Government backed torture is flourishing, says Amnesty
Governments are failing to live up to their commitments to stamp out state-sanctioned torture, according to London-based Amnesty International.
"Governments around the world are two-faced on torture – prohibiting it in law, but facilitating it in practice," said Salil Shetty, the NGO's secretary general, in a statement on Tuesday (13 May).
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Some 155 countries have ratified the 30-year-old UN Convention Against Torture.
But despite the convention, Amnesty says out of the 142 nations it monitors, 79 are still using torture in 2014. Another 32 have yet to sign the anti-torture pact. Many justify torture in the name of national security.
In his introduction to a 50-page report released on Tuesday, Shetty describes torture as "flourishing" with the NGO having documented cases in 141 countries over the past five years.
"Torture is not just alive and well – it is flourishing in many parts of the world," he says.
Amnesty's report bases the figures on cases made known to the NGO but says the scale of the problem is likely to be much greater as many go unreported.
A GlobeScan poll commissioned by the group found almost half of the world's population fear being tortured if taken into custody.
The survey polled over 21,000 people in 21 countries between December 2013 and April 2014.
It also found that around a third of respondents believe torture can be justified under certain conditions while a vast majority are demanding laws to stop the abuse.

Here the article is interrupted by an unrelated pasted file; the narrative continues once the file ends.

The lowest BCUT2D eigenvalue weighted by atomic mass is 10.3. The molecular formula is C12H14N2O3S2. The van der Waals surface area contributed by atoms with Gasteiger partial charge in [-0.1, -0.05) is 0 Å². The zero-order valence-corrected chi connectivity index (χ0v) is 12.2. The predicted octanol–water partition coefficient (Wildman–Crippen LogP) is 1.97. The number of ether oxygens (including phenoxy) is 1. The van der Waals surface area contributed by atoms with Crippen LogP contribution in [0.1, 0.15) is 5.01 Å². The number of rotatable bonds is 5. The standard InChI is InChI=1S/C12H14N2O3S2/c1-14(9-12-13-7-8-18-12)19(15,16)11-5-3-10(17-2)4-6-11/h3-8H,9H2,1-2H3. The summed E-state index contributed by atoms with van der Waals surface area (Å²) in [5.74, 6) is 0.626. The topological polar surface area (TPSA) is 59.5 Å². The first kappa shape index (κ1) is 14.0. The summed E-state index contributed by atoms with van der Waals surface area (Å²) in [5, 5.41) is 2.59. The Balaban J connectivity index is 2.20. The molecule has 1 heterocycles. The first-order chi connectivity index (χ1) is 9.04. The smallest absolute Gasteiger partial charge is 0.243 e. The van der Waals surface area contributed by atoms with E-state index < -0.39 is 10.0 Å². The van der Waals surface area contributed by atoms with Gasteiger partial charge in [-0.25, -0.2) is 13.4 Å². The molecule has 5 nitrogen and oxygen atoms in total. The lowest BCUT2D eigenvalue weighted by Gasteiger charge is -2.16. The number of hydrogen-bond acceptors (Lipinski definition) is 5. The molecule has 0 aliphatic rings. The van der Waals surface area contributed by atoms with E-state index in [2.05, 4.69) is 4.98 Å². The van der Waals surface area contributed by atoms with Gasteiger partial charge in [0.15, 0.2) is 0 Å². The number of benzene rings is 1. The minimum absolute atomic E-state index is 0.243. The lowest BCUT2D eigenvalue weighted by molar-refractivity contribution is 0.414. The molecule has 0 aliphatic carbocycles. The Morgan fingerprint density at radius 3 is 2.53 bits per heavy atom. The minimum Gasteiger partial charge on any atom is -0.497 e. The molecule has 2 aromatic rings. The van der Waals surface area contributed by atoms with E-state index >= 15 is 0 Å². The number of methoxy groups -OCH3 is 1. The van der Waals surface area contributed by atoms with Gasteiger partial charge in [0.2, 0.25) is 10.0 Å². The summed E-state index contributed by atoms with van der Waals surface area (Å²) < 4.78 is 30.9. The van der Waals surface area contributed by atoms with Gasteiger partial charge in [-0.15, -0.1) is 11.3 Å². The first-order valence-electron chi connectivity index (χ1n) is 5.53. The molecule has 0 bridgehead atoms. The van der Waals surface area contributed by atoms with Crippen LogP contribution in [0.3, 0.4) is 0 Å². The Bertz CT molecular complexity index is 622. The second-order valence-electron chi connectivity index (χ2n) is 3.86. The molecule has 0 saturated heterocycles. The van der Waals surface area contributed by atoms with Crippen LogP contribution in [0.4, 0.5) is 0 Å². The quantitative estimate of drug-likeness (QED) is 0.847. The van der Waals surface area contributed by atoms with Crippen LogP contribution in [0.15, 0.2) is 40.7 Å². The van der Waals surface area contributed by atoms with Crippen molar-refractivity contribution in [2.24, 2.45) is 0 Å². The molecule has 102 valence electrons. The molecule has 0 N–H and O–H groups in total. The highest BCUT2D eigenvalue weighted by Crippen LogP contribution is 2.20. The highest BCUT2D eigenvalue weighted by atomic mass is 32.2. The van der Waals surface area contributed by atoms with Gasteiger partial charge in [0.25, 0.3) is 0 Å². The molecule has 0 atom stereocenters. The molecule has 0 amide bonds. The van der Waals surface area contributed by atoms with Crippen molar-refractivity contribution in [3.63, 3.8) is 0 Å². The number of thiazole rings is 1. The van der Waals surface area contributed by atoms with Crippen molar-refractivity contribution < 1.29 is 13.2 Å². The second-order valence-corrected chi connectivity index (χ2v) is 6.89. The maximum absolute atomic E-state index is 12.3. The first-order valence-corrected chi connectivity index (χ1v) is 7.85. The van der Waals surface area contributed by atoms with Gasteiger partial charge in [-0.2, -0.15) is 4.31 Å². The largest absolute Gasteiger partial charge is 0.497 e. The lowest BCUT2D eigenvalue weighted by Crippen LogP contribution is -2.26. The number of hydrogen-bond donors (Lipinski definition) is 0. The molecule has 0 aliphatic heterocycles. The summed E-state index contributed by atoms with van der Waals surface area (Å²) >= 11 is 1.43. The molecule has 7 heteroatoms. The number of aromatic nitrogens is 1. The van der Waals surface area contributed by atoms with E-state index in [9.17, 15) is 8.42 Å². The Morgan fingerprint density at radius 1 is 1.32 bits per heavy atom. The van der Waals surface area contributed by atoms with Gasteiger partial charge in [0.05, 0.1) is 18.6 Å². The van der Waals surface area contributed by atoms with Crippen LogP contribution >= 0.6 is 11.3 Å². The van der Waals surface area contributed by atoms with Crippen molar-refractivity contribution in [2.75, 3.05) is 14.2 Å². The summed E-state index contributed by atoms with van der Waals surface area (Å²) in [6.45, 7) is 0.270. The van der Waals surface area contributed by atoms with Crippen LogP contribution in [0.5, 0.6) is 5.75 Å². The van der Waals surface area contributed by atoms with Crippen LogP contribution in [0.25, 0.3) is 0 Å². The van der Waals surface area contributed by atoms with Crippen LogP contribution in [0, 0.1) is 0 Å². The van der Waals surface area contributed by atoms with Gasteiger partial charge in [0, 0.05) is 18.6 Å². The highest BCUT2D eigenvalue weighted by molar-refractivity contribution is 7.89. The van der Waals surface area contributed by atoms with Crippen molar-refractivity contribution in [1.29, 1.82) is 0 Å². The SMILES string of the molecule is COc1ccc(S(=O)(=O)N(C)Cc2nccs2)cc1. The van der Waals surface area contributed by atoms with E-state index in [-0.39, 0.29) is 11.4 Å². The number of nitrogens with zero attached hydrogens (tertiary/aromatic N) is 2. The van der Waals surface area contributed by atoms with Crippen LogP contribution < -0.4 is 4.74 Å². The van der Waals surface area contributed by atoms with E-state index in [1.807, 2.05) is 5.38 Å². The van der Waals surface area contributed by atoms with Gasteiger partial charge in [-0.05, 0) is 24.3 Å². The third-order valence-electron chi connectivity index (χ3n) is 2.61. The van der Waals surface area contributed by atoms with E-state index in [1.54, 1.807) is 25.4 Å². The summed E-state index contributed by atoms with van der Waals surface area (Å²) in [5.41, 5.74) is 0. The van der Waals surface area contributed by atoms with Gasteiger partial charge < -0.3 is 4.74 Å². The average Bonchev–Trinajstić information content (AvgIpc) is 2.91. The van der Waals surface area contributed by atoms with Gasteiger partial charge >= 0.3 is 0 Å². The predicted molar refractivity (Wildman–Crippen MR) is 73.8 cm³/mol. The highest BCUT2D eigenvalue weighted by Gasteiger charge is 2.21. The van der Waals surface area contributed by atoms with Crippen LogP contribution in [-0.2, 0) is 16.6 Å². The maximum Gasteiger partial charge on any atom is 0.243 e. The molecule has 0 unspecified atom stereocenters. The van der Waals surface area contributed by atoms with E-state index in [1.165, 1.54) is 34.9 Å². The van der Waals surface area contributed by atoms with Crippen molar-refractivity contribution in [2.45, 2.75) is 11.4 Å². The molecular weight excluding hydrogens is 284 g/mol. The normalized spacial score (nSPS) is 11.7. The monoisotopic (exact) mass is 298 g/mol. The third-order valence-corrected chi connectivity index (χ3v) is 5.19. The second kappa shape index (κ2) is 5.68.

With the launch of its report, Amnesty says it will mobilise its efforts to stop state-sanctioned torture in Nigeria, Mexico, Philippines, Uzbekistan and Morocco/Western Sahara. Torture is said to be rife in all five.
The report lists 27 common forms of torture.
At the top of the list are beatings, electric shocks and stress positions.
Some were allegedly used in several EU member states and carried out in the context of US-led counter-terrorism operations in the early 2000s.
Eleven EU countries – Germany, Sweden, Spain, Ireland, Greece, Cyprus, Denmark, Romania, Italy, Poland, Portugal and Britain – have faced allegations of involvement in extraordinary renditions and secret detention centres used by the US intelligence service.
The issue was highlighted in 2012 by the European Parliament's civil liberties committee, which described member state complicity as a disgrace.
At the time, French Green MEP Helene Flautre said she had "evidence of extraordinary renditions, illegal detention centres, torture and other abuses" committed on the territory of some of the member states.
All member states denied any involvement.
Amnesty, for its part, notes those seeking justice into the CIA rendition allegations on European soil have been refused "full disclosure of the truth".
Elsewhere, some governments are making improvements.
Amnesty says Turkey, among the countries in Europe and Central Asia, has made the greatest strides in eliminating the practice over the last decade although it notes the recent government uses abuse against protesters.